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MANHATTAN, KAN. (AP) - Out of the corner of his eye, Kansas State quarterback Carson Coffman saw something that made him gulp.
An unblocked Iowa State safety was flashing into the backfield, taking dead aim at Daniel Thomas just as he was getting the ball.
“I thought I’d seen just about every move he has,” Coffman said of his humble running back. “Pretty sweet.”
Football always came easy to this easygoing son of a Georgia pastor. It was all that other stuff that led him through three different junior colleges and at least one crisis of confidence before he finally landed safely at Kansas State.
Now he’s averaging 157 yards per game for the unbeaten Wildcats (4-0), excelling at a position he never played until last year. NFL scouts are also taking notice of a remarkably fast, fluid and elusive 238-pounder.
“He is a great running back,” said Central Florida coach George O'Leary. “He will be playing on Sunday.”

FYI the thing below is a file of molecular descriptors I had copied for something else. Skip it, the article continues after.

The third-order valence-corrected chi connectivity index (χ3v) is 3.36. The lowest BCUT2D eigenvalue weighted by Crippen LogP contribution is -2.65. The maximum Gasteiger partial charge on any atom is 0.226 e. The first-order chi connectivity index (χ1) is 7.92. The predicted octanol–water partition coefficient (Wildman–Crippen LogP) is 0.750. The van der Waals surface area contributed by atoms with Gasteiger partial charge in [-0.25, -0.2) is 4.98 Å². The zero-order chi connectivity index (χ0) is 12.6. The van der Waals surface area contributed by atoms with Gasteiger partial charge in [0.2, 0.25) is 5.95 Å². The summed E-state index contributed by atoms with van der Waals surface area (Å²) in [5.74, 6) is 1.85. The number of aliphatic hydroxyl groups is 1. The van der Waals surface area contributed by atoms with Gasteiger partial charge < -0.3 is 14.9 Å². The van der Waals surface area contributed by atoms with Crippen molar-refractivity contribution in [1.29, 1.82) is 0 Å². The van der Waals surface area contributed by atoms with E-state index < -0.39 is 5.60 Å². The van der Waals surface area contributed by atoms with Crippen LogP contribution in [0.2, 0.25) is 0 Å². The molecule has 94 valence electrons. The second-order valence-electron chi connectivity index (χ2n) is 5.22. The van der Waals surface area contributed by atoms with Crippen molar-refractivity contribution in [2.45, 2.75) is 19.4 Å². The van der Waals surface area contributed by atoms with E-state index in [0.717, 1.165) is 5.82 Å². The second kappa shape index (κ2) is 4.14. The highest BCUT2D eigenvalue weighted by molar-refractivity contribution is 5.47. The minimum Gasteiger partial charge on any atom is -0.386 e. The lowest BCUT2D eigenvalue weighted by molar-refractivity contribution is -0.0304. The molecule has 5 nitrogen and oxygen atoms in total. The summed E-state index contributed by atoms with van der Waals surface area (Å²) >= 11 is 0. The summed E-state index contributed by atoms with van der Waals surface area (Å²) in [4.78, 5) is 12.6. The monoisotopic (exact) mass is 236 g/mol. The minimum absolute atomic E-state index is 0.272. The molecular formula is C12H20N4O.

For a couple of worrisome years, it looked like Thomas would never reach his potential. He was in peril of joining a mostly unseen army of unfortunate young people who never meet minimum NCAA academic standards and drop back into the crowd, their athletic talents forever untapped.
An option quarterback at Hilliard, Fla., high school, he was offered a scholarship by Ole Miss. But he failed to qualify. So it was on to Northwest Mississippi Community College, where he rushed for 618 yards and six TDs and passed for 450 yards and a pair of touchdowns.
Florida and Oklahoma came calling. The Sooners wanted to turn him into a safety. Florida foresaw him as a quarterback.
But still the grades were not up to snuff. He began to wonder if the struggle was worth it.
“I think I was pretty distracted,” he said. “I had just never thought studying and going to class was important.”
At the Elm Grove Baptist Church across the state line in Florida, Pastor Jerald Thomas asked the congregation to pray for his son, who enrolled at Butler Community College in Kansas. Then, finally, he got his academics in line with a couple of classes at Manhattan (Kan.) Christian and enrolled at Kansas State.
“What a journey,” he said. “I could probably write a book about it.”
To that point, he had played quarterback, linebacker and safety. But when he reported for his first meeting at Kansas State, he was told to report to the running backs’ meeting.
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